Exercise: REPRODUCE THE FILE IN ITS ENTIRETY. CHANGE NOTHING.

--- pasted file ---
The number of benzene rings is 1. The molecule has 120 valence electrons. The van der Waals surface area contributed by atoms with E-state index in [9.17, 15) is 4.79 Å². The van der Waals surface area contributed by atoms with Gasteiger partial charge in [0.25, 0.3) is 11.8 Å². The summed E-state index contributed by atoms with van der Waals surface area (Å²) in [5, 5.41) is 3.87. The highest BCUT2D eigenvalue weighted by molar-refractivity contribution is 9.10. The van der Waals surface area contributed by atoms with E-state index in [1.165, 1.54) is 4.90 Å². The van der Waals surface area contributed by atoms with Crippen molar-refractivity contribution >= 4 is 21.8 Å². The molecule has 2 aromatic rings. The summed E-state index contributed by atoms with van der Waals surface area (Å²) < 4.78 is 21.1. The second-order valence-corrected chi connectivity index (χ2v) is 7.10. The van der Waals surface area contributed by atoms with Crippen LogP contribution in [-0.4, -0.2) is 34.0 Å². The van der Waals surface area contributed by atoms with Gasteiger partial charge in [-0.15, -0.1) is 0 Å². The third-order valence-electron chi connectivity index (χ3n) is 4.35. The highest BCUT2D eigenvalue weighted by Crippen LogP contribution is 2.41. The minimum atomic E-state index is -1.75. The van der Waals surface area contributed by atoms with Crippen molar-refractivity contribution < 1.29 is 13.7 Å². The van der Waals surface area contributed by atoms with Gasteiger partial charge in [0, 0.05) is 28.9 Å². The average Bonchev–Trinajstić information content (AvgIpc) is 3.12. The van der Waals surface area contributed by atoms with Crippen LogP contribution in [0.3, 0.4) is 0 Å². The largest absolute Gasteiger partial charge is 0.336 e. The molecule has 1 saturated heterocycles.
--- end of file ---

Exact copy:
The number of benzene rings is 1. The molecule has 120 valence electrons. The van der Waals surface area contributed by atoms with E-state index in [9.17, 15) is 4.79 Å². The van der Waals surface area contributed by atoms with Gasteiger partial charge in [0.25, 0.3) is 11.8 Å². The summed E-state index contributed by atoms with van der Waals surface area (Å²) in [5, 5.41) is 3.87. The highest BCUT2D eigenvalue weighted by molar-refractivity contribution is 9.10. The van der Waals surface area contributed by atoms with E-state index in [1.165, 1.54) is 4.90 Å². The van der Waals surface area contributed by atoms with Crippen molar-refractivity contribution >= 4 is 21.8 Å². The molecule has 2 aromatic rings. The summed E-state index contributed by atoms with van der Waals surface area (Å²) < 4.78 is 21.1. The second-order valence-corrected chi connectivity index (χ2v) is 7.10. The van der Waals surface area contributed by atoms with Crippen LogP contribution in [-0.4, -0.2) is 34.0 Å². The van der Waals surface area contributed by atoms with Gasteiger partial charge in [-0.15, -0.1) is 0 Å². The third-order valence-electron chi connectivity index (χ3n) is 4.35. The highest BCUT2D eigenvalue weighted by Crippen LogP contribution is 2.41. The minimum atomic E-state index is -1.75. The van der Waals surface area contributed by atoms with Crippen molar-refractivity contribution < 1.29 is 13.7 Å². The van der Waals surface area contributed by atoms with Gasteiger partial charge in [0, 0.05) is 28.9 Å². The average Bonchev–Trinajstić information content (AvgIpc) is 3.12. The van der Waals surface area contributed by atoms with Crippen LogP contribution in [0.3, 0.4) is 0 Å². The largest absolute Gasteiger partial charge is 0.336 e. The molecule has 1 saturated heterocycles.